Obviously though, the bigger the better, but if you only have limited space I wouldn’t let that stop you. Chicken nesting boxes don’t take up any room either.

  6. nested boxes says:

    How to do paper nested boxes ?

    nested boxes’s last blog post..Round Paper Nested Hat Boxes

  7. Great articles & Nice a site….

  8. Bronze Witch says:

    Just found your site – wow! What I’ve been missing!
    We just built a hen house, and will get the chickens next week. My question is, how cold is too cold to let them out? Can they stand it for long in that dark little shed? What temps can the “ladies” tolerate?

    • Hi Bronze Witch,

      I don’t know exact figures but bear in mind that they are birds and can handle the cold. We are in Spain but have always opened the door every day, even when it is snowing. If you let them outside they will decide for themselves when to go back in to the house.

      They are fine in the chicken house whatever the weather. Just try to make sure it is not too draughty when the weather is bad. Apart from that they are very tough birds and handle the cold very well. They can warm up the coop from their body heat and will huddle together if they feel cold.

      Hope this helps.

  9. Daniel says:

    Very creative of you. I guess ingenuity is the mother of invention. This idea just proves you don’t have to be fancy to be effective.

  10. craig says:

    Your Chicken coop looks really great it must have taken a while to build, i had some chicken plans of my own and they came out pretty good too.

  11. Jef says:

    Just browsing some of your previous posts. While I’m not ready to raise any chickens yet I have a friend who is setting up a coop and will be doing it in an urban location( with the approval of her neighbors) so I will make sure to send her here to get some great ideas.

  12. Rick Nelson says:

    I was fixen to use some hubcaps off my van, an put some walls up each side and a top. Would this work?

  13. Tanya says:

    What a great website! We have 4 chickens that are 6 months old and sleep in an A-frame ground hutch at night and come out during the day. I built nesting boxes w/ rectangular planters, using cardboard as dividers, then filled each section w/ shredded paper. They chickens enjoyed pecking at and eating some of the paper and now that it’s been raining it got wet thru the front screen of the hutch. My question is, how big of a hutch is needed in order for the hens to feel comfy to lay eggs in their boxes? And can the nesting boxes be kept outside (so long as their checked daily by our children!) Thanks!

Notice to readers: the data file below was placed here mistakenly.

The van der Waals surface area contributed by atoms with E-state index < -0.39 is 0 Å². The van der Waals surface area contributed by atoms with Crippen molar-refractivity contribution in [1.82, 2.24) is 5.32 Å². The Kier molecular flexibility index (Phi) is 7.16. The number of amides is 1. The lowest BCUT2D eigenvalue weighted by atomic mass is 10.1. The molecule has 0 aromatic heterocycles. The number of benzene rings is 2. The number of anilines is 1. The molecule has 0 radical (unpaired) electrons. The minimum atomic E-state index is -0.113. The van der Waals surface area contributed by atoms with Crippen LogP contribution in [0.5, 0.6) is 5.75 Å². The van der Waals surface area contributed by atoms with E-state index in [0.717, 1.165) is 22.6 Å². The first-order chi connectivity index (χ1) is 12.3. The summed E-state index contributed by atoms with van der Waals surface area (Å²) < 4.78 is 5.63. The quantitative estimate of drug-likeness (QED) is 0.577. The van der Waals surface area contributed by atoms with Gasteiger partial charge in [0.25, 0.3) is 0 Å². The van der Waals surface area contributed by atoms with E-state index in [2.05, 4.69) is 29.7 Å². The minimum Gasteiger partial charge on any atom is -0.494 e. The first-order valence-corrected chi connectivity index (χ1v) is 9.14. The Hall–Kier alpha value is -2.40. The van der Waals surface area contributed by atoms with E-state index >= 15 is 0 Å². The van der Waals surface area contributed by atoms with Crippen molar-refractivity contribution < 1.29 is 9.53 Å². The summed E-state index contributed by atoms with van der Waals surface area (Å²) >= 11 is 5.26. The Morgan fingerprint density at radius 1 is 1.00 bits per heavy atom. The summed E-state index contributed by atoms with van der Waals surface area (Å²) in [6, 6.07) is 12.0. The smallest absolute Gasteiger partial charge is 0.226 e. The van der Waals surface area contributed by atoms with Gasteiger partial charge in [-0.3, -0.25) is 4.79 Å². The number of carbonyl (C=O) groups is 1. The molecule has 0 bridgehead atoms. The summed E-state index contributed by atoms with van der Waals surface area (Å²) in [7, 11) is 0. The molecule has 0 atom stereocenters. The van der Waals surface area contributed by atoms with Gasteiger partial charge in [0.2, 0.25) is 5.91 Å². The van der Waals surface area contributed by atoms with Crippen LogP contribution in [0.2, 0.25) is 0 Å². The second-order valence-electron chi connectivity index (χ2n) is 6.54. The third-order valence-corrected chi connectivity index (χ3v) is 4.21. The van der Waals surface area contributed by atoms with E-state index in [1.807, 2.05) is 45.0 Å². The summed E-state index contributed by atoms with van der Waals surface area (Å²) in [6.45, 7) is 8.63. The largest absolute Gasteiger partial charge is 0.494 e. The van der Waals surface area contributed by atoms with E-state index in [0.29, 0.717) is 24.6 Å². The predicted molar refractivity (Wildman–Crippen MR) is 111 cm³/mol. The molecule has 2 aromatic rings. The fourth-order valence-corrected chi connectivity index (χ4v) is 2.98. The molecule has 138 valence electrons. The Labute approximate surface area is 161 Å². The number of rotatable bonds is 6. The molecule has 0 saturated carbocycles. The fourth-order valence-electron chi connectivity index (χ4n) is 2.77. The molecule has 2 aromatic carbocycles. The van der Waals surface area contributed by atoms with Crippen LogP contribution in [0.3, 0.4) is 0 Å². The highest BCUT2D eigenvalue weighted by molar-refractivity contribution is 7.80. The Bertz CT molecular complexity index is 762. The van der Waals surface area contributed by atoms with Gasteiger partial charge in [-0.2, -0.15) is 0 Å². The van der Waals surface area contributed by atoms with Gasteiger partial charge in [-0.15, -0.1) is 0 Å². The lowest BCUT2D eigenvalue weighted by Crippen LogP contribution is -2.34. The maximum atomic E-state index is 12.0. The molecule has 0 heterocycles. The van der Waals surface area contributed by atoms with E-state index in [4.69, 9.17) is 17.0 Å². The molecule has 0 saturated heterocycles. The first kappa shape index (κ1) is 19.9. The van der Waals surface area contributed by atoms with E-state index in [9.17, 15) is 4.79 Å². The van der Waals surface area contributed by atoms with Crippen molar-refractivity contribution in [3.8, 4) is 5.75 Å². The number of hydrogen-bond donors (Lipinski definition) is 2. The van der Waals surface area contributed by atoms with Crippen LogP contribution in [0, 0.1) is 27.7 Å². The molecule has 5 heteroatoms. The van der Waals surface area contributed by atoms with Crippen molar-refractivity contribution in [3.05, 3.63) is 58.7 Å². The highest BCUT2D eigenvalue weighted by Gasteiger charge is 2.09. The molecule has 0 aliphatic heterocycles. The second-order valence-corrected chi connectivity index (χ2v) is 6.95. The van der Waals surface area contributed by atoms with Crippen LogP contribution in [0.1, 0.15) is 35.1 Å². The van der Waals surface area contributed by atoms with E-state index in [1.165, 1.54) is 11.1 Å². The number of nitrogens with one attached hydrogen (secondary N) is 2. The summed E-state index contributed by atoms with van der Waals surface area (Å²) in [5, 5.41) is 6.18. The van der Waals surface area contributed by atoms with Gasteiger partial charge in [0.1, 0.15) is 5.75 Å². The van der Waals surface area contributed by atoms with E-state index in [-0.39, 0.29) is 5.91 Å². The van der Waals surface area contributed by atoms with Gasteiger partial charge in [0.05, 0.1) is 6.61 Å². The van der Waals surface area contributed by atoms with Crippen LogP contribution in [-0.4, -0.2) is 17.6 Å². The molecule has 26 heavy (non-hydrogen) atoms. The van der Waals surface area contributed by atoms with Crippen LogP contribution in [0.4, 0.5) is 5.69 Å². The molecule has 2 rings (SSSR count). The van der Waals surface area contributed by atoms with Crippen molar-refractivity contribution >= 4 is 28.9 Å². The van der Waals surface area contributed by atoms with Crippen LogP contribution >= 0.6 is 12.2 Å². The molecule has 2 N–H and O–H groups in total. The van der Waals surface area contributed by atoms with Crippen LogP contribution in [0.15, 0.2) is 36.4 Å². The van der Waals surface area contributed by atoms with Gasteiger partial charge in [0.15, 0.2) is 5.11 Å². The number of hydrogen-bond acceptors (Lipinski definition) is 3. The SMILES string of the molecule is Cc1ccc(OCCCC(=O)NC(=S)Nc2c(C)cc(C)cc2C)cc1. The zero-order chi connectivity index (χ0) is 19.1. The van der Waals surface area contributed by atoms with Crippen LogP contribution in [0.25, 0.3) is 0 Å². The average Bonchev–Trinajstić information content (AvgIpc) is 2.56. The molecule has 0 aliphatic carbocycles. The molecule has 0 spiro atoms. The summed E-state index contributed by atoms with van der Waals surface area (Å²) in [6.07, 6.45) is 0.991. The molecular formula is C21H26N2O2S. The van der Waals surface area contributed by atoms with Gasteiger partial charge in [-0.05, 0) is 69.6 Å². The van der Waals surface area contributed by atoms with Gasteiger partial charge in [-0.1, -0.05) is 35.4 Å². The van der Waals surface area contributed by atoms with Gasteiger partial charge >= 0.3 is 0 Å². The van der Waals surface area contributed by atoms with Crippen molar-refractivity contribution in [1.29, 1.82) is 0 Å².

• Hi Tanya,

      I don’t think a particularly large hutch is necessary, but they will need 6 to ten inches of perch space each depending on their size. Ours don’t have perches really (since they were ignored), but have a 5 foot shelf that they sit on.

      Generally inside is preferred for nesting boxes – this is where they should feel safe and cozy inside out of the wind and consider their eggs to be safe. That being said ours are currently refusing to lay in the nest box itself but are instead opting for various cozy corners of their house in sawdust or straw with the occasional egg layed outside too, so its hunt the egg fun every day. One nest box should be plenty for 4 hens which will give you more room in the hutch. We have had 2 previously, but currently just the one that they used to take turns on and are now completely ignoring!

      If they are eating the paper you probably should use something else (unless you’re forking out on organic recycled paper of course!). For a long time I simply dried grass clippings and used those very successfully and cheaply, but since the mower died we’ve switched to the sawdust/straw combo.

      Hens are pretty tough and will ignore many of your best efforts to keep them comfortable!

  14. john bournaris says:


    Can I use Eucomulch in the nest I have purchased a coup and placed a pillow to make it soft and comfortable (yes I know spoiling them) and put the Eucomulch on top of the pillow?

    • Hi John,

      Wow yes you are spoiling them! I suppose Ecomulch would work as it is okay in stables and barns but I would double check with the manufacturer that it is safe for chickens. You have intrigued me with the pillow though! That will be one messy smelly thing in not too long and I fear would become an insect breeding ground which really wouldn’t be great for the hens.

  15. Pig Boots says:

    Thank you for all of the wonderful input. I have a Double Yellow Head Amazon Parrot who thinks she is a rooster (of all things!). Am building her a nesting box, as she keeps seeking quiet dark spaces, she seems to like being somewhat confined with a low-ish roof over head, go figure 🙂